Pattaya, Thailand

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This is the Redemptorist Church in Pattaya, the only Thai-style Catholic church in Thailand, and also the prettiest I’ve ever seen. The front and back are covered with porcelain and mirror tiles, there are even plates and bowls, giving it a very distinct look. Well, actually, it uses many elements that make me love Thai architecture. This was our favorite place to hold student leadership training and community service activities. It was really hard to take a full shot because it is in surrounded by trees and other buildings within a compound that is now part of Ray Resort, which is offers accommodations and facilities for conventions, workshops, and training.

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Pattaya, Thailand

 

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This is the notorious Walking Street of Pattaya, a coastal city about a couple of hours by bus or car from Bangkok. It is arguably the reason why Pattaya is often referred to as Thailand’s “Sin City” and “Sodom-by-the-Sea.” But Pattaya has many sides, and I will show this for the next few days.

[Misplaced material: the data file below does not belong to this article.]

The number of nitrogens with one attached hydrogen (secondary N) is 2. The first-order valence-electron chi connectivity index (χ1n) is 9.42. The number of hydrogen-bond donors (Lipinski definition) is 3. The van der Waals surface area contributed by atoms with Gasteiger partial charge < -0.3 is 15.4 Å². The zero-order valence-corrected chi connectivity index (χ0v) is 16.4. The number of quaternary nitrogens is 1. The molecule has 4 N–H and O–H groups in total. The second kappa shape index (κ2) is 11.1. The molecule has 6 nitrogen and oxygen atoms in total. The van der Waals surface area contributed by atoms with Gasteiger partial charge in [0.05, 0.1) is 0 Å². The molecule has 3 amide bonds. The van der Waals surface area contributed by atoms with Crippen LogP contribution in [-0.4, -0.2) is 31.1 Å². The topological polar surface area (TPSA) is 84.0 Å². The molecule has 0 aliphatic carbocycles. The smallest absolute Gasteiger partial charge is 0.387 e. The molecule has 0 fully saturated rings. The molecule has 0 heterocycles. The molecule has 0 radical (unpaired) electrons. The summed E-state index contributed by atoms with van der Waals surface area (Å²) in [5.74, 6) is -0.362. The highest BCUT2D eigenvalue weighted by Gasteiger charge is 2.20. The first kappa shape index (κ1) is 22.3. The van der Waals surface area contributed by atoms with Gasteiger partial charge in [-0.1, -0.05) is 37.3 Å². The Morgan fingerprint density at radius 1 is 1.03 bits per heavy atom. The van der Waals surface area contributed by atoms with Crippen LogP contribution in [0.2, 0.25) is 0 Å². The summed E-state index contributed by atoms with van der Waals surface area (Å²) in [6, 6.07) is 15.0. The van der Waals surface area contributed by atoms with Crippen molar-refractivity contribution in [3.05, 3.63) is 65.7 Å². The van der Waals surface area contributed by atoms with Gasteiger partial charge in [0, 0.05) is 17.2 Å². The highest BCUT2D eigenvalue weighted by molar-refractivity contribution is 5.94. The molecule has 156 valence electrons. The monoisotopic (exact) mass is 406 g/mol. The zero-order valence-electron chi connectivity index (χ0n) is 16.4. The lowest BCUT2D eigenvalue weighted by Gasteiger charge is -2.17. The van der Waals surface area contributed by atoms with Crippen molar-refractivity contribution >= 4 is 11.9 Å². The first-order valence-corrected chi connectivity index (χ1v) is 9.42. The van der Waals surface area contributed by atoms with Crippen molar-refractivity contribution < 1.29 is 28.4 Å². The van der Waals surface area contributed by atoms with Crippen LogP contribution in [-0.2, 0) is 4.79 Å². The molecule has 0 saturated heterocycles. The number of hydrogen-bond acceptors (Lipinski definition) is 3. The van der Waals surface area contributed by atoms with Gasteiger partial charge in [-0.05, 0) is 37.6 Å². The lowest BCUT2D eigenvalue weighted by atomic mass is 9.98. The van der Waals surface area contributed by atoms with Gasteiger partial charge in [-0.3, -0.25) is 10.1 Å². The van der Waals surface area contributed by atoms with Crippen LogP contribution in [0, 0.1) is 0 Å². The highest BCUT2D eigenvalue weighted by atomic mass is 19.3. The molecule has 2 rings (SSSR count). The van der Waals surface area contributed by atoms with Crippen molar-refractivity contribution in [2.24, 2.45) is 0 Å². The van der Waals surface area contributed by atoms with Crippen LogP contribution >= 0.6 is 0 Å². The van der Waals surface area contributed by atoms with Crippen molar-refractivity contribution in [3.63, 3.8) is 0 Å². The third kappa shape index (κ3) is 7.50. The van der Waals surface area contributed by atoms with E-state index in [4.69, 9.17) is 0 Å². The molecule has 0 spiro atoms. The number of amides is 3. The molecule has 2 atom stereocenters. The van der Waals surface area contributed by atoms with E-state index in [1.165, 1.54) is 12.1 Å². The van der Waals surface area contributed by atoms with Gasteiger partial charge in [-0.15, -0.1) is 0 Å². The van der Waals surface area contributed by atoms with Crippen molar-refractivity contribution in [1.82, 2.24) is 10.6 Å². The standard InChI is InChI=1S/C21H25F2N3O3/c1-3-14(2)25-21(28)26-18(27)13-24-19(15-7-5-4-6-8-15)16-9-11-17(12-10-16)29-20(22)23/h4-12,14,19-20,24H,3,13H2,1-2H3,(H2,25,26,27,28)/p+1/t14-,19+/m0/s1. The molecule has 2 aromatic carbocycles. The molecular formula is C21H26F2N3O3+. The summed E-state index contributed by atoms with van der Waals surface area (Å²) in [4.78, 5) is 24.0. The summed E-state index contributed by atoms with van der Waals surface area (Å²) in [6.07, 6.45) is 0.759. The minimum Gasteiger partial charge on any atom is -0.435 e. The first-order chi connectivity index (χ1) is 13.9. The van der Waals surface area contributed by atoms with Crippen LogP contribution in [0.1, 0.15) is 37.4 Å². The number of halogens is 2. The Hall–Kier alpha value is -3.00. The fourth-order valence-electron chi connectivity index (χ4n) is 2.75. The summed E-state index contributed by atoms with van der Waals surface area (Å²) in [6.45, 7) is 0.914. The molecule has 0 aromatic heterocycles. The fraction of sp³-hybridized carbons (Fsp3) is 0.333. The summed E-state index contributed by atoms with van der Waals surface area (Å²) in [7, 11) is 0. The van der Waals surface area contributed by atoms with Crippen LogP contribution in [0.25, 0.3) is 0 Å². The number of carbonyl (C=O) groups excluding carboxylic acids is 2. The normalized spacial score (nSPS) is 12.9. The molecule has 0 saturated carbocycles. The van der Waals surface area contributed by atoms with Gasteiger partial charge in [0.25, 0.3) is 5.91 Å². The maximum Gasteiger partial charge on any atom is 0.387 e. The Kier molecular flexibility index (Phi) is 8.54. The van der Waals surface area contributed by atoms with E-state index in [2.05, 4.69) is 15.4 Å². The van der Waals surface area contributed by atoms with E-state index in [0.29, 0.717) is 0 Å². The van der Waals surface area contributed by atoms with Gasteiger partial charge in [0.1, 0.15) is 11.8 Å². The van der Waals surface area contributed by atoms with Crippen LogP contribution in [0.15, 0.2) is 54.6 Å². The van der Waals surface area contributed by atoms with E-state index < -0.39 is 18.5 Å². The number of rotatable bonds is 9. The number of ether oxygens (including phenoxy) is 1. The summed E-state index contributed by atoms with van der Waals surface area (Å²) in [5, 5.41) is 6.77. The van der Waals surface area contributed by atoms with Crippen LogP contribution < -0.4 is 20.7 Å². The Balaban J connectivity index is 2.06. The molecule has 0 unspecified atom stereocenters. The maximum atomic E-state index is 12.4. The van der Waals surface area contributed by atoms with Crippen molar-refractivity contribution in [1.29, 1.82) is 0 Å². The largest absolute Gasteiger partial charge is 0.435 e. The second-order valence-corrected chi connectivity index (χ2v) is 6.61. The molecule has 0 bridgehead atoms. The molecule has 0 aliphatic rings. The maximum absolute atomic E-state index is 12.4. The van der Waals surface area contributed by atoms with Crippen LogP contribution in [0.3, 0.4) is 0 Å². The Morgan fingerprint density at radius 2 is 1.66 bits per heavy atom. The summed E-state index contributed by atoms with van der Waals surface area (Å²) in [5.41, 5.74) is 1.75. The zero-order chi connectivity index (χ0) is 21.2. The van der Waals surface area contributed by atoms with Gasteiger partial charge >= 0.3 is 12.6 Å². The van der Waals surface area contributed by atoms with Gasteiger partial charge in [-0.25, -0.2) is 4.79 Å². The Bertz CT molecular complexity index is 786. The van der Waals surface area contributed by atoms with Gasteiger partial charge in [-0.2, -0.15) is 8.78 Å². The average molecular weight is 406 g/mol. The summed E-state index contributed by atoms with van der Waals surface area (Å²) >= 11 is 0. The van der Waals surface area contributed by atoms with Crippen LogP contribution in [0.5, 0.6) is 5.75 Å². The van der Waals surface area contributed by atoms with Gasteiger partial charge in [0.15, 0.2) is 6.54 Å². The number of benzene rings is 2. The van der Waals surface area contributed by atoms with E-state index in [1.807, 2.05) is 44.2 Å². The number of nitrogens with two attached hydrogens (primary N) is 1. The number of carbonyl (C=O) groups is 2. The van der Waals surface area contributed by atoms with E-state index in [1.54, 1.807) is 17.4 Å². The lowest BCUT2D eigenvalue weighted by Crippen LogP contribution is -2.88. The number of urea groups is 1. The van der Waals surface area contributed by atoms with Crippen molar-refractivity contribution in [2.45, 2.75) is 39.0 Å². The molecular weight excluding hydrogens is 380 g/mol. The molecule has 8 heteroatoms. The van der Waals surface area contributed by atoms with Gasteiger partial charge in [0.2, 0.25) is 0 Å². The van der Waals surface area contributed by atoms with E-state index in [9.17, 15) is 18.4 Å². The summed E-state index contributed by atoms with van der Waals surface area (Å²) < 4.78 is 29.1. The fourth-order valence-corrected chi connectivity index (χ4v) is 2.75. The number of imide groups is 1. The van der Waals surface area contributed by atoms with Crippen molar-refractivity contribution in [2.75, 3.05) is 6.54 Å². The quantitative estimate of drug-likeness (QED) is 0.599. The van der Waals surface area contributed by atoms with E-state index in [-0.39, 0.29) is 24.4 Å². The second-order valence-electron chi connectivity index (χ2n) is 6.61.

Manila, Philippines

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Traffic vendors are my favorite, but also most frustrating subjects to photograph. One would think it’s easy to take snapshots from a moving vehicle, or through tinted, smudgy windows. For this one we actually rolled down the window and our driver “whistled” at the vendor so he would look in our direction.

Clark Quay, Singapore

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Taking a stroll along Singapore River at sunset is one of the highlights of our brief (3 days) visit to Singapore. You really have to prioritize what you can do given such a short period considering the many attractions in this teeny island city state. We did Universal Studios in Sentosa Island first, of course, and then the Singapore Zoo for the benefit of our 4-year old. Both my husband and son preferred to remain indoors to recharge their energies when I decided to hook up with my cousin who gave me a walking tour of Clark Quay capped by dinner at the famous Lao Pa Sat food center. I’m glad I did!

Krabi, Thailand

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Phra Nang is either a princess or a fisherman’s wife, but fishermen in this area dedicated to her one of the caves on this beach, turning it into a shrine where wood carvings of penises are offered for a good catch. There must be over a hundred there now, the pile seems to grow when we first visited it in 2005 and again in 2006. Besides, that I love Phra Nang beach in Railay because it is secluded, small, and quiet … at least at that time … except for short moments when boatloads of tourists stop by to gawk.